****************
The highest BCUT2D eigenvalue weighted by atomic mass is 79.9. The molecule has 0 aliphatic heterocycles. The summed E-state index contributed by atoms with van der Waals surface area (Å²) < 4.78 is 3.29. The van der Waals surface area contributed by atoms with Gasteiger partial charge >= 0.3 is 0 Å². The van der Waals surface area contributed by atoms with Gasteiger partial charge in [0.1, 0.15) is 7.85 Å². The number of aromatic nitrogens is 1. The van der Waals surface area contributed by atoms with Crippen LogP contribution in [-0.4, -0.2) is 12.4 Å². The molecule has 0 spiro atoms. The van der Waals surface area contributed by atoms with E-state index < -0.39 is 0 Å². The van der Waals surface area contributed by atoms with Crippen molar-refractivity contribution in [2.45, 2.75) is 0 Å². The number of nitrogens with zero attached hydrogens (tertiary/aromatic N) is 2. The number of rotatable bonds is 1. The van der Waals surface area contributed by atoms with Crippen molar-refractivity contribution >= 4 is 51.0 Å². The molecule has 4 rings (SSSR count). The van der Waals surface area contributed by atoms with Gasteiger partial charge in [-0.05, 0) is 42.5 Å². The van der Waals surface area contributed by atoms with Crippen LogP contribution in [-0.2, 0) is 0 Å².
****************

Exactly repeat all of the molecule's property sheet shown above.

The highest BCUT2D eigenvalue weighted by atomic mass is 79.9. The molecule has 0 aliphatic heterocycles. The summed E-state index contributed by atoms with van der Waals surface area (Å²) < 4.78 is 3.29. The van der Waals surface area contributed by atoms with Gasteiger partial charge >= 0.3 is 0 Å². The van der Waals surface area contributed by atoms with Gasteiger partial charge in [0.1, 0.15) is 7.85 Å². The number of aromatic nitrogens is 1. The van der Waals surface area contributed by atoms with Crippen LogP contribution in [-0.4, -0.2) is 12.4 Å². The molecule has 0 spiro atoms. The van der Waals surface area contributed by atoms with E-state index < -0.39 is 0 Å². The van der Waals surface area contributed by atoms with Crippen molar-refractivity contribution in [2.45, 2.75) is 0 Å². The number of nitrogens with zero attached hydrogens (tertiary/aromatic N) is 2. The number of rotatable bonds is 1. The van der Waals surface area contributed by atoms with Crippen molar-refractivity contribution >= 4 is 51.0 Å². The molecule has 4 rings (SSSR count). The van der Waals surface area contributed by atoms with Gasteiger partial charge in [-0.05, 0) is 42.5 Å². The van der Waals surface area contributed by atoms with Crippen LogP contribution in [-0.2, 0) is 0 Å².